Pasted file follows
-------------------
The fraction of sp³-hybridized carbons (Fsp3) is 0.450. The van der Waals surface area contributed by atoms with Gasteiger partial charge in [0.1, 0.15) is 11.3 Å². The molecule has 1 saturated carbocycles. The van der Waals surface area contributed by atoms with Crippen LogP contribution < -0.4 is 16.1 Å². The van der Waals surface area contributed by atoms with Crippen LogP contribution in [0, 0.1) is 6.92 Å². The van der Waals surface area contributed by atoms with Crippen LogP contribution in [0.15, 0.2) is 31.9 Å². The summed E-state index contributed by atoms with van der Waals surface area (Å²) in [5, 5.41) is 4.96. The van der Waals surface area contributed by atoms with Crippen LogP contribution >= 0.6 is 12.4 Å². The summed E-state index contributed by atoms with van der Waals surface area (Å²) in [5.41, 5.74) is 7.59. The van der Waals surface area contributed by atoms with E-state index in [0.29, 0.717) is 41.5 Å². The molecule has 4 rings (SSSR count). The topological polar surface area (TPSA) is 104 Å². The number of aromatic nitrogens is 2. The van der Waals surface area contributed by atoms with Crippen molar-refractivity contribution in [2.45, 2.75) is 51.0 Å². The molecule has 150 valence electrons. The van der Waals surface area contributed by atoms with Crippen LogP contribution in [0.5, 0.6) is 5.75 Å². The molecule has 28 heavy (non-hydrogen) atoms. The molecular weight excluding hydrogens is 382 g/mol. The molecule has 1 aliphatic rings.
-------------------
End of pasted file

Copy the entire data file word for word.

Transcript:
The fraction of sp³-hybridized carbons (Fsp3) is 0.450. The van der Waals surface area contributed by atoms with Gasteiger partial charge in [0.1, 0.15) is 11.3 Å². The molecule has 1 saturated carbocycles. The van der Waals surface area contributed by atoms with Crippen LogP contribution < -0.4 is 16.1 Å². The van der Waals surface area contributed by atoms with Crippen LogP contribution in [0, 0.1) is 6.92 Å². The van der Waals surface area contributed by atoms with Crippen LogP contribution in [0.15, 0.2) is 31.9 Å². The summed E-state index contributed by atoms with van der Waals surface area (Å²) in [5, 5.41) is 4.96. The van der Waals surface area contributed by atoms with Crippen LogP contribution >= 0.6 is 12.4 Å². The summed E-state index contributed by atoms with van der Waals surface area (Å²) in [5.41, 5.74) is 7.59. The van der Waals surface area contributed by atoms with E-state index in [0.29, 0.717) is 41.5 Å². The molecule has 4 rings (SSSR count). The topological polar surface area (TPSA) is 104 Å². The number of aromatic nitrogens is 2. The van der Waals surface area contributed by atoms with Crippen molar-refractivity contribution in [2.45, 2.75) is 51.0 Å². The molecule has 150 valence electrons. The van der Waals surface area contributed by atoms with Crippen LogP contribution in [0.5, 0.6) is 5.75 Å². The molecule has 28 heavy (non-hydrogen) atoms. The molecular weight excluding hydrogens is 382 g/mol. The molecule has 1 aliphatic rings.